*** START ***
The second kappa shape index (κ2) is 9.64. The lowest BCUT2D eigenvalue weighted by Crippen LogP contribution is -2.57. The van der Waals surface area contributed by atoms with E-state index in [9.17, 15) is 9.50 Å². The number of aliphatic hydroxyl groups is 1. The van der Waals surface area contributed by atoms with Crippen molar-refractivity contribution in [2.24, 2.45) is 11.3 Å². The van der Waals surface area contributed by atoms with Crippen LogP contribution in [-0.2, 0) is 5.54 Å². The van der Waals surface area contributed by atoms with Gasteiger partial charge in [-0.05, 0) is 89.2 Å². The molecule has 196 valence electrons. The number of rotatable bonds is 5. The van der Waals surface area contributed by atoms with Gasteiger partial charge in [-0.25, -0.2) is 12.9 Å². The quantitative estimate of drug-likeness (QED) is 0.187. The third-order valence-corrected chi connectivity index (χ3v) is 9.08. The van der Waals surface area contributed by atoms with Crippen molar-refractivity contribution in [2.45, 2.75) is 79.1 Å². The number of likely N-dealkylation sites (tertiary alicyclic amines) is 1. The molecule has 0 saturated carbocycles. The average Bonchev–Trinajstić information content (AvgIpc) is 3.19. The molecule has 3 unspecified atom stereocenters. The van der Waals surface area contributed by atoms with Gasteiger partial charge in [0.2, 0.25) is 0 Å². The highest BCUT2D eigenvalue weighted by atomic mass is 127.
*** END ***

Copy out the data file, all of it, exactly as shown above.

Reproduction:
The second kappa shape index (κ2) is 9.64. The lowest BCUT2D eigenvalue weighted by Crippen LogP contribution is -2.57. The van der Waals surface area contributed by atoms with E-state index in [9.17, 15) is 9.50 Å². The number of aliphatic hydroxyl groups is 1. The van der Waals surface area contributed by atoms with Crippen molar-refractivity contribution in [2.24, 2.45) is 11.3 Å². The van der Waals surface area contributed by atoms with Crippen LogP contribution in [-0.2, 0) is 5.54 Å². The van der Waals surface area contributed by atoms with Gasteiger partial charge in [-0.05, 0) is 89.2 Å². The molecule has 196 valence electrons. The number of rotatable bonds is 5. The van der Waals surface area contributed by atoms with Gasteiger partial charge in [-0.25, -0.2) is 12.9 Å². The quantitative estimate of drug-likeness (QED) is 0.187. The third-order valence-corrected chi connectivity index (χ3v) is 9.08. The van der Waals surface area contributed by atoms with Crippen molar-refractivity contribution in [2.45, 2.75) is 79.1 Å². The number of likely N-dealkylation sites (tertiary alicyclic amines) is 1. The molecule has 0 saturated carbocycles. The average Bonchev–Trinajstić information content (AvgIpc) is 3.19. The molecule has 3 unspecified atom stereocenters. The van der Waals surface area contributed by atoms with Gasteiger partial charge in [0.2, 0.25) is 0 Å². The highest BCUT2D eigenvalue weighted by atomic mass is 127.